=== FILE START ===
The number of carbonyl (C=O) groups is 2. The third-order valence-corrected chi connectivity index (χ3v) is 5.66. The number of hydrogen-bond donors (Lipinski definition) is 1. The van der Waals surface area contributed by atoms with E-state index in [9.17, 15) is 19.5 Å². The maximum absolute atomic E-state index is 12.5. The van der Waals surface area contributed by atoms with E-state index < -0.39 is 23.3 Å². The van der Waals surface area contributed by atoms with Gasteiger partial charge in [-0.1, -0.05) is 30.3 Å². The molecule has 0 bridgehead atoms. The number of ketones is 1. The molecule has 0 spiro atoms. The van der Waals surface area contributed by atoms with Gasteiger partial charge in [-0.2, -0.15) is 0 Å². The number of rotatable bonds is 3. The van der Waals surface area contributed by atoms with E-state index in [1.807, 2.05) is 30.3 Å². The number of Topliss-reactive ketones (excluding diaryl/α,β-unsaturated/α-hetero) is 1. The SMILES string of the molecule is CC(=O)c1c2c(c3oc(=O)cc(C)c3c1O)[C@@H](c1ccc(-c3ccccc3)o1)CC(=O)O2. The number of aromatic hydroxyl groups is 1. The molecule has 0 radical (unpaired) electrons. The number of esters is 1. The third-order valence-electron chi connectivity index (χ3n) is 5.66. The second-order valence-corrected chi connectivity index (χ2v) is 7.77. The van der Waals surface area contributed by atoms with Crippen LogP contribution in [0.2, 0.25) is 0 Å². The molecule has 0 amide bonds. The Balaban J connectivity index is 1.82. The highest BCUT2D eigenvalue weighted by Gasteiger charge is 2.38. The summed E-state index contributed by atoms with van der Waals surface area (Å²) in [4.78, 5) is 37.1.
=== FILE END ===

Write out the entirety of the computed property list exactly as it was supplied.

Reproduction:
The number of carbonyl (C=O) groups is 2. The third-order valence-corrected chi connectivity index (χ3v) is 5.66. The number of hydrogen-bond donors (Lipinski definition) is 1. The van der Waals surface area contributed by atoms with E-state index in [9.17, 15) is 19.5 Å². The maximum absolute atomic E-state index is 12.5. The van der Waals surface area contributed by atoms with E-state index < -0.39 is 23.3 Å². The van der Waals surface area contributed by atoms with Gasteiger partial charge in [-0.1, -0.05) is 30.3 Å². The molecule has 0 bridgehead atoms. The number of ketones is 1. The molecule has 0 spiro atoms. The van der Waals surface area contributed by atoms with Gasteiger partial charge in [-0.2, -0.15) is 0 Å². The number of rotatable bonds is 3. The van der Waals surface area contributed by atoms with E-state index in [1.807, 2.05) is 30.3 Å². The number of Topliss-reactive ketones (excluding diaryl/α,β-unsaturated/α-hetero) is 1. The SMILES string of the molecule is CC(=O)c1c2c(c3oc(=O)cc(C)c3c1O)[C@@H](c1ccc(-c3ccccc3)o1)CC(=O)O2. The number of aromatic hydroxyl groups is 1. The molecule has 0 radical (unpaired) electrons. The number of esters is 1. The third-order valence-electron chi connectivity index (χ3n) is 5.66. The second-order valence-corrected chi connectivity index (χ2v) is 7.77. The van der Waals surface area contributed by atoms with Crippen LogP contribution in [0.2, 0.25) is 0 Å². The molecule has 0 amide bonds. The Balaban J connectivity index is 1.82. The highest BCUT2D eigenvalue weighted by Gasteiger charge is 2.38. The summed E-state index contributed by atoms with van der Waals surface area (Å²) in [4.78, 5) is 37.1.